Like many other transit ridership numbers, I'm skeptical about this.  I see lots of bikes on the bike racks and on the trains every day and I wonder how they're counting them.  If it's up to the drivers, well, I'll bet we're undercounting things by about half!

 

As for the installation of racks, I'm still seeing the "x"s, but I'm not seeing the racks.  What gives?

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Last month, 5,200 RTA riders brought their bikes along, the most ever, RTA officials reported.

 

Like many other transit ridership numbers, I'm skeptical about this.  I see lots of bikes on the bike racks and on the trains every day and I wonder how they're counting them.  If it's up to the drivers, well, I'll bet we're undercounting things by about half!

 

As for the installation of racks, I'm still seeing the "x"s, but I'm not seeing the racks.  What gives?

 

Oh, they're just waiting for winter.

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As for the installation of racks, I'm still seeing the "x"s, but I'm not seeing the racks.  What gives?

 

another example pointing to 3 areas where cleveland is lacking:

 

1. transparency - updates to stakeholders and the public

2. accountability - known milestones and expectations, consequences if not met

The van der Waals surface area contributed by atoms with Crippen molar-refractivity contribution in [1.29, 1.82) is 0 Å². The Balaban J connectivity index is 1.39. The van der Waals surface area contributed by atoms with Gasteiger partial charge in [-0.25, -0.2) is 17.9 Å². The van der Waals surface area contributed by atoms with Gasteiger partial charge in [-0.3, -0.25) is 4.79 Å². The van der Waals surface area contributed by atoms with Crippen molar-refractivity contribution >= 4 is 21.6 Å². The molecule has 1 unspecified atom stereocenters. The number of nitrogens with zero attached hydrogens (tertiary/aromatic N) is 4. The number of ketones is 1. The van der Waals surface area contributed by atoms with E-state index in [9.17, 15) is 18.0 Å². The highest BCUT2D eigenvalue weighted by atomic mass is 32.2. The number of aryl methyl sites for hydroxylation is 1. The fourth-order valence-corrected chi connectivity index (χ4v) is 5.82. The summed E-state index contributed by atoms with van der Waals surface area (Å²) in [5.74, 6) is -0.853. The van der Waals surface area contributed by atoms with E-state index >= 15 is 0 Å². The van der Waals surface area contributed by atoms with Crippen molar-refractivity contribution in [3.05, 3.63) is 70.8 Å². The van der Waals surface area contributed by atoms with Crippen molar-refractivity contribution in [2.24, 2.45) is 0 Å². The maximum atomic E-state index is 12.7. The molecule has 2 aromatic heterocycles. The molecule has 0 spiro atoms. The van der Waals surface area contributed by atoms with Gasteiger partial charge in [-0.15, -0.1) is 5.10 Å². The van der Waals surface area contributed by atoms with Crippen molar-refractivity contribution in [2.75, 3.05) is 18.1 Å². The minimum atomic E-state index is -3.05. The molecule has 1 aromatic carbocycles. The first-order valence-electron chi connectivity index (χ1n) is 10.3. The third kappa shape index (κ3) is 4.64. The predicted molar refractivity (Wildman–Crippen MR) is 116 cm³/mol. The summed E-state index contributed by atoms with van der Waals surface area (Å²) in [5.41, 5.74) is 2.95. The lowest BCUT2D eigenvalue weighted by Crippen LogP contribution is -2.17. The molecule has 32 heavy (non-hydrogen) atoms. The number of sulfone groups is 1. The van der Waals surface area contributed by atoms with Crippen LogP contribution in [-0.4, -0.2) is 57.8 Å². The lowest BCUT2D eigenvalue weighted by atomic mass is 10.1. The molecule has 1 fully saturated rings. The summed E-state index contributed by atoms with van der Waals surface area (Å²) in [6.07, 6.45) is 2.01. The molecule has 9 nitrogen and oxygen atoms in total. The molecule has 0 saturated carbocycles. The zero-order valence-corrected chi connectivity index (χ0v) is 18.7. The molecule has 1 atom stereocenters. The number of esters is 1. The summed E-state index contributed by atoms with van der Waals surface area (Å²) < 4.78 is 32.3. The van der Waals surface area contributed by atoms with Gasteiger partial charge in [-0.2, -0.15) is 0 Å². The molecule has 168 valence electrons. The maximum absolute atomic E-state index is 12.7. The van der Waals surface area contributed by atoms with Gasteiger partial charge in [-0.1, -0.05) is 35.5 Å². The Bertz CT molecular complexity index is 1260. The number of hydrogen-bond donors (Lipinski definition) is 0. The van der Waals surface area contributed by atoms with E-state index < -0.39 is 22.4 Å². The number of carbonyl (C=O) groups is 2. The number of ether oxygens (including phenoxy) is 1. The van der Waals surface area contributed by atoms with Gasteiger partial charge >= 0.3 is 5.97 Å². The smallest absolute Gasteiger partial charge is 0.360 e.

3. leadership - to drive 1 and 2, as well as formulate longer term strategy.

 

i have somewhat more sympathy for the city (b/c it's the city), but the link from the PD article to clevelandbikes.org shows all kinds of either outdated info (no updates on press releases re: changed ohio laws, bike station planning, the "upcoming event" is on June 30.  I can't wait!), non-working links (forum).

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Public Art meets bike rack in Pittsburgh:

 

20060708-2_pitts_023.jpg

 

Actually, these look nice for short-term parking in a highly-visible public area, but I don't think I'd trust them for long-term parking in a place not subject to public view; it looks like it would be too easy for a reasonably strong, determined thief to bend one back and forth until it breaks loose from the base, and then steal the bike with the rack still attached. I think even a geezer like me could probably do the job in two minutes or less.